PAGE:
Firefighters decided yesterday to let the mountain of stumps near Granite burn freely for now -- acknowledging that the foam brought in by a Missouri fire expert wasn't doing any good and that it may be a year before the fire is out.
Battalion Chief Tom Bowling of the Baltimore County Fire Department said the foam sprayed for the past week on burning debris at the Patapsco Valley Tree Farm was shut off shortly after 4 p.m. yesterday because it wasn't working.
The fire, which has filled surrounding communities with smoke for more than two weeks, could burn another year, Chief Bowling said.
The department's next step will be decided at a meeting today of firefighters and county officials, he said.
"It's a very deep-seated fire," he said. "With the foam, we weren't really getting down to where the fire is burning, so the foam just wasn't doing us any good."
The fire, which has burned since Feb. 2 at the tree farm owned by James F. Jett, has sent smoke billowing across much of the Baltimore area and has cost the county at least $50,000 for the foam and for the rental of heavy equipment needed to move mounds of burning debris.
Richard McCann, the fire expert from Nixa, Mo., who was hired Feb. 9 to apply the foam, said he will remain at the scene in case firefighters decide to use the foam again. The foam was developed by the Monsanto Co. to fight fires by penetrating the surface of a burning material.
County officials said they have yet to decide how much Mr. McCann will be paid for his efforts but estimated it will be $25,000 to $30,000.
Chief Bowling and Mr. McCann said firefighters face two major obstacles in battling the blaze -- its size and its depth.
In some places, the fire is burning about 100 feet below the surface -- making it impossible to reach with the foam. It is fueled by oxygen vented through holes in the debris.
Firefighters had hoped to plug the holes with foam, but those efforts proved futile yesterday.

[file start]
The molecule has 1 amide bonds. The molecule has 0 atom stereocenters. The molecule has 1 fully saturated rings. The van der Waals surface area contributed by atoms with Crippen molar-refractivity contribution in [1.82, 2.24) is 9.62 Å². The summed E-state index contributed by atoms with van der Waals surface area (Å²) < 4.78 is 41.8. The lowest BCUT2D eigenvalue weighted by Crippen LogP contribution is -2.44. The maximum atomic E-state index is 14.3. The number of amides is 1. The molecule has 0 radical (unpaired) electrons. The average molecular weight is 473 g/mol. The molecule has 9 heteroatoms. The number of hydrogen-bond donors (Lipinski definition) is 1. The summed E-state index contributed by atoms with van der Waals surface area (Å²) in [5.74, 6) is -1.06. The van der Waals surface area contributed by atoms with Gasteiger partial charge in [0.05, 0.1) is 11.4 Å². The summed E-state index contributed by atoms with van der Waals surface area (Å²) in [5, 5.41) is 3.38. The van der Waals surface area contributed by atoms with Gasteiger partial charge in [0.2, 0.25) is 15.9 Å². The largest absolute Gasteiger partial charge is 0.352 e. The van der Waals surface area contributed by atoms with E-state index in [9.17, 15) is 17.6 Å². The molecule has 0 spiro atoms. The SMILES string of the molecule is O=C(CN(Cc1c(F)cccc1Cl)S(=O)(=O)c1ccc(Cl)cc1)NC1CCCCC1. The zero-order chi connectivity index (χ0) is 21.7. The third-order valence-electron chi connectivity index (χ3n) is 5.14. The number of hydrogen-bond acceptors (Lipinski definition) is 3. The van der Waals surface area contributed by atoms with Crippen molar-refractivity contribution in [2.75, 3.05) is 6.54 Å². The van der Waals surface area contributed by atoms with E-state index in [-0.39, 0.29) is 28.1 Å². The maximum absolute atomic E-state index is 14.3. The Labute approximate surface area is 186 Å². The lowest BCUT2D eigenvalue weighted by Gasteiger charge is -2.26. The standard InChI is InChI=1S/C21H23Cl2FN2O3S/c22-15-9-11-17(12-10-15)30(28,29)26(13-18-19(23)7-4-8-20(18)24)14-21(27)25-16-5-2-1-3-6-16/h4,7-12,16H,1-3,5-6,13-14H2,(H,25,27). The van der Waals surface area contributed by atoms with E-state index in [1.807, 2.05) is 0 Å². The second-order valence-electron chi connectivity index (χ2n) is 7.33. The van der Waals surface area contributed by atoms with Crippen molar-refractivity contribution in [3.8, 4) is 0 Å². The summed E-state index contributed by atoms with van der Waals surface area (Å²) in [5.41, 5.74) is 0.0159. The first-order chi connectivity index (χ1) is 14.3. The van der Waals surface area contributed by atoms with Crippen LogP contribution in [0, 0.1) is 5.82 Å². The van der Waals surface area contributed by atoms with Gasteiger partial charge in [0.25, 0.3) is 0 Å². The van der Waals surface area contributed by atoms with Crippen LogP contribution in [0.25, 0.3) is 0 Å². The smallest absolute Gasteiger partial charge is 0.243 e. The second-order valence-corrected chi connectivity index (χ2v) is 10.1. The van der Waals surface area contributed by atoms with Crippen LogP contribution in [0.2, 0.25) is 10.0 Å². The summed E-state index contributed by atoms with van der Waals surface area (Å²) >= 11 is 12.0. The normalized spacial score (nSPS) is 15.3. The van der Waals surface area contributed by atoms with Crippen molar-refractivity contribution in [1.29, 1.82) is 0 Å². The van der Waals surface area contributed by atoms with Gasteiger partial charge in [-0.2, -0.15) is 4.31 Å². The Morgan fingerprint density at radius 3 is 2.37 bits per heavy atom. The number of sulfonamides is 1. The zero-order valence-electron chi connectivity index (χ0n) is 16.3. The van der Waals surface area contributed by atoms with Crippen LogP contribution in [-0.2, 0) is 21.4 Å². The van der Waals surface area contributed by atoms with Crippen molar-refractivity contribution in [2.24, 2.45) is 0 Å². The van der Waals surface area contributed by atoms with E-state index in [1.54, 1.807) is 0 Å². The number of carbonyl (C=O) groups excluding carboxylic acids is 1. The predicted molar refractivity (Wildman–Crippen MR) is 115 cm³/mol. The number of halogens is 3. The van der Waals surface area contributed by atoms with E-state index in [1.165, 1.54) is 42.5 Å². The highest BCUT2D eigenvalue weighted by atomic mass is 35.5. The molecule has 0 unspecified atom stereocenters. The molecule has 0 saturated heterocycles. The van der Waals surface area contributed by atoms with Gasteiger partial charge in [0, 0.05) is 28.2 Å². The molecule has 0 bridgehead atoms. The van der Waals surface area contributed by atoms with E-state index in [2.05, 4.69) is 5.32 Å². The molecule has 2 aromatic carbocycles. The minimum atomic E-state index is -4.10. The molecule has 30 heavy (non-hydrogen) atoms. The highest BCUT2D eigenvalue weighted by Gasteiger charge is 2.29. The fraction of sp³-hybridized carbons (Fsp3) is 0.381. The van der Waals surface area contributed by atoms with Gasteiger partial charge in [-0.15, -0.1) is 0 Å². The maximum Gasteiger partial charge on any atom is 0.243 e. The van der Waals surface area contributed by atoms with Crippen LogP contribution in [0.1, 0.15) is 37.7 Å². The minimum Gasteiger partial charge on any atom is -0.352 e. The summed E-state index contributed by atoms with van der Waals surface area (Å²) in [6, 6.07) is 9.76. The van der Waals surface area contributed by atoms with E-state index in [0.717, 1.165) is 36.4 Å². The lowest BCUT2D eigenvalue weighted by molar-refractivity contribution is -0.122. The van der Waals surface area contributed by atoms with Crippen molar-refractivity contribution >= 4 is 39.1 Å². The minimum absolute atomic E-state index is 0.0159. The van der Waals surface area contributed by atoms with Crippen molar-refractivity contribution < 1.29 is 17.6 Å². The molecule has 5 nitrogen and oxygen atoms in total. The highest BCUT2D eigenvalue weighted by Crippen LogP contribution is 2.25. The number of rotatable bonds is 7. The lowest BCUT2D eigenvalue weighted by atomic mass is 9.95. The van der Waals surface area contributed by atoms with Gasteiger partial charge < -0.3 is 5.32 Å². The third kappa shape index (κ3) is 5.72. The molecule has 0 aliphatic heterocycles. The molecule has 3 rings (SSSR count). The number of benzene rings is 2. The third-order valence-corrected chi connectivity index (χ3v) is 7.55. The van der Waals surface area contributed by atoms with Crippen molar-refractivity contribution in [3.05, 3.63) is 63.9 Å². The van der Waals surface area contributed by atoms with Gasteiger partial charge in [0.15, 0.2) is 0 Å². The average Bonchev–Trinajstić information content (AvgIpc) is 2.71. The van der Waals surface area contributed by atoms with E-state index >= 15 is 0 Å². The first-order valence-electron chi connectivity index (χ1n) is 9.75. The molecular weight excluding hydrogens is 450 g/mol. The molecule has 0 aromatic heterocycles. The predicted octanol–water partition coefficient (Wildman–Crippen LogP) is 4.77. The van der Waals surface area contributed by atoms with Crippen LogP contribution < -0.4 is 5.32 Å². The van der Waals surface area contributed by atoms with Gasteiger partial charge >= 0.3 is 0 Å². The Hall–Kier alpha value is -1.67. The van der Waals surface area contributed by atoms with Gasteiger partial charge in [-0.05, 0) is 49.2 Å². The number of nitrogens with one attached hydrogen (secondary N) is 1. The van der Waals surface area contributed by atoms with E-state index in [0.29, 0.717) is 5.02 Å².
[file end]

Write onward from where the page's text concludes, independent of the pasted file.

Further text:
And the fire has grown. When Mr. McCann arrived to survey the site Feb. 9, the fire was limited to a small portion at the rear of the site. But he said that by the time he arrived with his truck and 450 gallons of the concentrated foam three days later, the fire covered most of the 5-acre landfill.
"The winds, the weather and the depth of the fire all combined so that it was spreading all the time," Mr. McCann said.
Thomas DeMay, president of the Greater Patapsco Community Association, said he was not surprised that extinguishing the fire may take a year. He has been discussing the blaze with county fire officials since it started and is familiar with the size of the burning mountain.
But he said many of his neighbors will be disappointed that the foam didn't work.
"Unfortunately, we spent all this money to bring this guy in and now it looks like it didn't help," he said.
He said much of the predominantly rural community in western Baltimore County is populated by retired people who spend most of their day at home, so the smoke has been a serious problem for them.
"Luckily, it's not in the middle of August, when people would have to have their windows open. But it makes you concerned about what things will be like when the warm weather comes," he said.
Fire officials said a decision on whether to use the foam again could be reached today after they confer with County Executive Roger B. Hayden.
Fire officials may decide to attack the fire with bulldozers and other heavy equipment, pushing surface debris out of the way so that firefighters can attack underground areas that are burning, Chief Bowling said. "That's the real tricky part of a landfill fire, getting down to it," he said.